7. If you halve class sizes you have to hire twice as many teachers. So all the teachers not currently teaching because they are the worst of their profession are now in the classroom. It might be better to be in a class of 30 with a good teacher instead of in a class of 15 with a poor one.

    It’s also my understanding that the claim that small class sizes are better hasn’t been proven. The data is very mixed on that point.

  8. The key factor is the number of disruptive students per class. Smaller class sizes mean fewer disruptive students, by definition. Private schools can expel disruptive pupils, although self-selection means they rarely have to.

    Since they aren’t going to magic up twice the number of teachers overnight, we can assume it will be either half-days or alternate weeks teaching; the other half of time will be spent in the playground, poorly supervised.

  9. Children aren’t at fcking risk, it’s parents driven to hysteria (a short trip for some) by media fear-mongering. A tiny number of school age children have died from COVID-19, far fewer than you’d expect from flu.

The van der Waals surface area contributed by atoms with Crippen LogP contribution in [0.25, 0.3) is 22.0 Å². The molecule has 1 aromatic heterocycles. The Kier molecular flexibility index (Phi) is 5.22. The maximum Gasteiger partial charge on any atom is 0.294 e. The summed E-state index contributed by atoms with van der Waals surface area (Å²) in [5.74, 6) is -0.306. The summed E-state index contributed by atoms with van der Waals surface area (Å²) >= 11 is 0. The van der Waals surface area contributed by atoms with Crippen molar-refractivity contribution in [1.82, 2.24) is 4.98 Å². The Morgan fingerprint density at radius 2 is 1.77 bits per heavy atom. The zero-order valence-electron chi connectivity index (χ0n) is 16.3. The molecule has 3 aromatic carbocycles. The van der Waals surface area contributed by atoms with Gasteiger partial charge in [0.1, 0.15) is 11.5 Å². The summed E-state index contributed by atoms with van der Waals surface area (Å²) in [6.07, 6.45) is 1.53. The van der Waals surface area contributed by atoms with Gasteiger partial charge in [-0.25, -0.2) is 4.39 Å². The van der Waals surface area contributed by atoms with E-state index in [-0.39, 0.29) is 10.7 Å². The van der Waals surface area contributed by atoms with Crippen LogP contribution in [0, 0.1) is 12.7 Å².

Of course the teaching unions, a bit like the tube ‘drivers’, will take any excuse to skive and if it damages a Tory government so much the better.

    My (public) school had 20ish to a class IIRC. As well as the student & parent behaviour noted by other posters, it also seemed to hire pretty clever teachers. Since then I have met quite a few teachers and many of them were dim bulbs indeed.

  10. One thing CV19 may be revealing is that Youtube or online courses may be better in many cases than an actual teacher or uni lecturer (especially the latter IMHO). Go at your own pace and actually LEARN stuff. I think the key take away is that teachers are mostly about making kids learn, and providing the structure / discipline, than the actual transfer of knowledge. Motivated kids and / or parents may not actually need them at all. It’s glorified babysitting much of the time isn’t it?